Thursday, August 07, 2014

GCSC summer program reworks ‘Miracle’


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PANAMA CITY — Summer has found Gulf Coast State College students molding something new out of a “miracle” story.

The GCSC 2014 Summer Theatre Project, taught by Associate Professor of Music Scott Kirkman and Associate Professor of Theatre Jason Hedden, is called “From Page to Stage, the Making of a Musical.”

In the six-week course, students formed an artistic team to adapt the novel, “Miracle of the White Leaves,” by Dr. Stephen Dunnivant, dean of GCSC’s Advanced Technology Center, and his daughter, Gina Dunnivant, with art by Gina Ricci. Students were tasked to produce a play script, create original music and design concepts for costumes, sets and props with a goal of preparing a workshop production at GCSC in the autumn semester, as well as a “world premiere” in 2015 at the Marina Civic Center.

“We've been trying for years to have them perform a free show for our elementary grades at the Marina Civic Center,” said Jennifer Jones of Bay Arts Alliance, who has been sitting in on workshop presentations this summer. “I’m a big advocate for adding the ‘A’ for ‘Arts’ into the STEM curriculum.”

“Miracle of the White Leaves” is the tale of a monk, two children, and the youngest daughter of Europe’s greatest king, destined to bond with unexpected allies no larger than your finger. Together, these unlikely heroes plant the seeds to unite a continent and save civilization in its darkest hour. Originally a screenplay, the elder Dunnivant refashioned the tale into a novel.

“It’s really fantasy-oriented, set in the time of King Charlemagne, so it also has the historical element,” Jones said of the work.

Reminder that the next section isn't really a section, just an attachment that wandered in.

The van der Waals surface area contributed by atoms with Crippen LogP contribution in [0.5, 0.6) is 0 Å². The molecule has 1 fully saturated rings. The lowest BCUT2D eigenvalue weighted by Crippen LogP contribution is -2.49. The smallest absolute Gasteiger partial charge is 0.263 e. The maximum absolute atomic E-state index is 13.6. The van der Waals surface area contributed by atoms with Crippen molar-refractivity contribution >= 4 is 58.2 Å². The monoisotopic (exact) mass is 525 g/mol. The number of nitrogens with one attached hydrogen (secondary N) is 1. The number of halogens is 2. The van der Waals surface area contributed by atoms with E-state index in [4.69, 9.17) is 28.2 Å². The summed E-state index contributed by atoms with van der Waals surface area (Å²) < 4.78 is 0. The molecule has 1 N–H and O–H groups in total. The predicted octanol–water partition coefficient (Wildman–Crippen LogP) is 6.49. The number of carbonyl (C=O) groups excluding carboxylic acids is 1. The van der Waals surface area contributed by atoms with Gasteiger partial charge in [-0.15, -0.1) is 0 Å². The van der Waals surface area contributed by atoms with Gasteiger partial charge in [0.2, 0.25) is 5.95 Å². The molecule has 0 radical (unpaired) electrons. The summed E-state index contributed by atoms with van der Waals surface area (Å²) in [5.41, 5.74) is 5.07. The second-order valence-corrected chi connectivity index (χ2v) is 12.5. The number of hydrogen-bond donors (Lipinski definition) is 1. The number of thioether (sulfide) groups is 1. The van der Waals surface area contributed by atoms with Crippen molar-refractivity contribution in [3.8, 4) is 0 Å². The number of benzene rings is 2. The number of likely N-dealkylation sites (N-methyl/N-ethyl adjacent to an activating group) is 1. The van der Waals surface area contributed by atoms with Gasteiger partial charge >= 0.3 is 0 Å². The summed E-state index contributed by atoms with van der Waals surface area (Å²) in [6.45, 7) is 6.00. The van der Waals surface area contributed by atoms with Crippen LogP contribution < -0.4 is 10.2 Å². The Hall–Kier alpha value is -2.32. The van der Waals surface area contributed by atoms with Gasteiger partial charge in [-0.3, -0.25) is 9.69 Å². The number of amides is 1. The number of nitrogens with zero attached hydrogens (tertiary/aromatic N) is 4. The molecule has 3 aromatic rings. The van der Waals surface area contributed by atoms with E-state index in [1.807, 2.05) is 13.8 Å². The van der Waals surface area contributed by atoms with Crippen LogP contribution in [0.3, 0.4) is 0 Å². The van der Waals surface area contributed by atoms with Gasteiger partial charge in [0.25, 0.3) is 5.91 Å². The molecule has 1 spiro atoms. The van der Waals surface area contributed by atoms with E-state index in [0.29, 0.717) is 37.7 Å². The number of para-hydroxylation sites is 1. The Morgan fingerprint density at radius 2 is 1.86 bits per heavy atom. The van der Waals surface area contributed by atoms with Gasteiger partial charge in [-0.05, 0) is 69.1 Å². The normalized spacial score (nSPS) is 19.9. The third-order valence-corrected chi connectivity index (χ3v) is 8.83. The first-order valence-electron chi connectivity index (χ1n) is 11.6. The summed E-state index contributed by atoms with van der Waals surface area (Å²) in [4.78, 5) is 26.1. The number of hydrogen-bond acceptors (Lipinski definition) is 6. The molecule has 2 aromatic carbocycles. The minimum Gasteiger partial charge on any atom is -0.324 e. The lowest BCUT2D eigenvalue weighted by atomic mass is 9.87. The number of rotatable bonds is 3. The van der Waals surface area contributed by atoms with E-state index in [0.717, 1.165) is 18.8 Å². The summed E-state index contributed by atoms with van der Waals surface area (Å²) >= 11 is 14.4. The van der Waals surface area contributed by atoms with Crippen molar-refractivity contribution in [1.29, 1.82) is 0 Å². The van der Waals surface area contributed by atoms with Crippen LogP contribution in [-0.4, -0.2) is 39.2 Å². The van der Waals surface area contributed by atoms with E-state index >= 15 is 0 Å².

The summer program was open to GCSC students and community members with interest and skills in writing, storytelling, singing, songwriting, instrumental music, acting, dance, choreography, design, photography, costuming, videography, sound recording and visual art. The entire process was documented on video.


“We had 18 students registered in the class and two community collaborators,” Hedden said. “We will do a workshop production for fourth- and fifth-grade ESE students from Bay District Schools, and then the world premiere for 2,000 third-graders in April 2015.”

The show at the Civic Center will be part of the Very Special Arts Festival, an annual enrichment activity for students with learning challenges, Jones said. The Civic Center will also host a finished, full-scale musical production for the general public.

“The 2014 Summer Theatre Project has been, by far, the most fascinating, exciting, memorable college experience I’ve ever had,” said participant Jenny Hammond, who received her associate of arts degree in Liberal Arts at GCSC this year, graduating Magna Cum Laude. “I am so happy to be a part of something that will touch so many others if only for 50 minutes of their lifetime. It will be something that stays with me for years to come.”

Jacob Walsingham, a Mosley High School student dual-enrolled at GCSC this summer, said the class taught him that it can take “a lot of trial and error to make your ideas come to life.”

The Dunnivant family lives in Panama City Beach. Before joining GCSC, Stephen Dunnivant taught middle school grades in Bay County, where he has lived for more than 35 years. He has worked at Gulf Coast for more than 17 years.

The son of a musician, his early years were spent traveling from the mountains of upstate New York to the cotton fields of Arkansas. He credits his mother, Evelyn Audrey Beardsley, with instilling in him the joy of reading.

“Like so many sons, he grew up listening to stories from his mother,” Stephen Dunnivant’s Amazon biography states. “One day, an uncle in Arkansas sat in awe watching Audrey read to her children. He told her later that he had never seen anyone do that before. While this was the 1960s, sadly, many parents still do not read to their kids.

“As it was in the 8th and 9th century so long ago, education is the only enduring escape from poverty and ignorance.”


Peace

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